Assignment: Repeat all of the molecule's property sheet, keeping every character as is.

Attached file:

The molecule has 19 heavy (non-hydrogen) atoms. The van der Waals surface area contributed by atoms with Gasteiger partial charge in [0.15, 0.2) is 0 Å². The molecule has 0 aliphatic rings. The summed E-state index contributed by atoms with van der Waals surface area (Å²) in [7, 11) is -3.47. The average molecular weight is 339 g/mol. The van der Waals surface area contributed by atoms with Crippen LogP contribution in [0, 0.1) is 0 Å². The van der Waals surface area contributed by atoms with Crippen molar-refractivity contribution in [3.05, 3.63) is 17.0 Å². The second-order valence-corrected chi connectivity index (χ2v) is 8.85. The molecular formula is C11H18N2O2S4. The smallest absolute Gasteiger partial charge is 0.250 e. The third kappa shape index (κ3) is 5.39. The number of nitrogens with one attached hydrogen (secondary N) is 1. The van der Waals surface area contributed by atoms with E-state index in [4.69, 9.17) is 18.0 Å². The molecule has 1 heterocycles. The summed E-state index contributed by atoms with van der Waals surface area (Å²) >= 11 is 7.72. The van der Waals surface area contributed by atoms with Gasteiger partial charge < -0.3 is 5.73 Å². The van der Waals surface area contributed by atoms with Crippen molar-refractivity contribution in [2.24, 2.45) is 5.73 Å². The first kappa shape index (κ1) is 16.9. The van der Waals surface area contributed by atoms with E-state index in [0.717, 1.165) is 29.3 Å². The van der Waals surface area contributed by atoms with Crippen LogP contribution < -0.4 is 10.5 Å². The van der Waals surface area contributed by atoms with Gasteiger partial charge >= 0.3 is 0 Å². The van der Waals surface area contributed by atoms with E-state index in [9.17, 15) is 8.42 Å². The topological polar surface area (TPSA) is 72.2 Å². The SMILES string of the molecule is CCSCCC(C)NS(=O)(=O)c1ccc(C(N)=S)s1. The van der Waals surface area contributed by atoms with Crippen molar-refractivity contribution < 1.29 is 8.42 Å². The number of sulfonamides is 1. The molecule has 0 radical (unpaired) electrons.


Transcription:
The molecule has 19 heavy (non-hydrogen) atoms. The van der Waals surface area contributed by atoms with Gasteiger partial charge in [0.15, 0.2) is 0 Å². The molecule has 0 aliphatic rings. The summed E-state index contributed by atoms with van der Waals surface area (Å²) in [7, 11) is -3.47. The average molecular weight is 339 g/mol. The van der Waals surface area contributed by atoms with Crippen LogP contribution in [0, 0.1) is 0 Å². The van der Waals surface area contributed by atoms with Crippen molar-refractivity contribution in [3.05, 3.63) is 17.0 Å². The second-order valence-corrected chi connectivity index (χ2v) is 8.85. The molecular formula is C11H18N2O2S4. The smallest absolute Gasteiger partial charge is 0.250 e. The third kappa shape index (κ3) is 5.39. The number of nitrogens with one attached hydrogen (secondary N) is 1. The van der Waals surface area contributed by atoms with E-state index in [4.69, 9.17) is 18.0 Å². The molecule has 1 heterocycles. The summed E-state index contributed by atoms with van der Waals surface area (Å²) >= 11 is 7.72. The van der Waals surface area contributed by atoms with Gasteiger partial charge < -0.3 is 5.73 Å². The van der Waals surface area contributed by atoms with Crippen molar-refractivity contribution in [2.24, 2.45) is 5.73 Å². The first kappa shape index (κ1) is 16.9. The van der Waals surface area contributed by atoms with E-state index in [0.717, 1.165) is 29.3 Å². The van der Waals surface area contributed by atoms with Crippen LogP contribution < -0.4 is 10.5 Å². The van der Waals surface area contributed by atoms with Gasteiger partial charge >= 0.3 is 0 Å². The van der Waals surface area contributed by atoms with E-state index in [9.17, 15) is 8.42 Å². The topological polar surface area (TPSA) is 72.2 Å². The SMILES string of the molecule is CCSCCC(C)NS(=O)(=O)c1ccc(C(N)=S)s1. The van der Waals surface area contributed by atoms with Crippen molar-refractivity contribution < 1.29 is 8.42 Å². The number of sulfonamides is 1. The molecule has 0 radical (unpaired) electrons.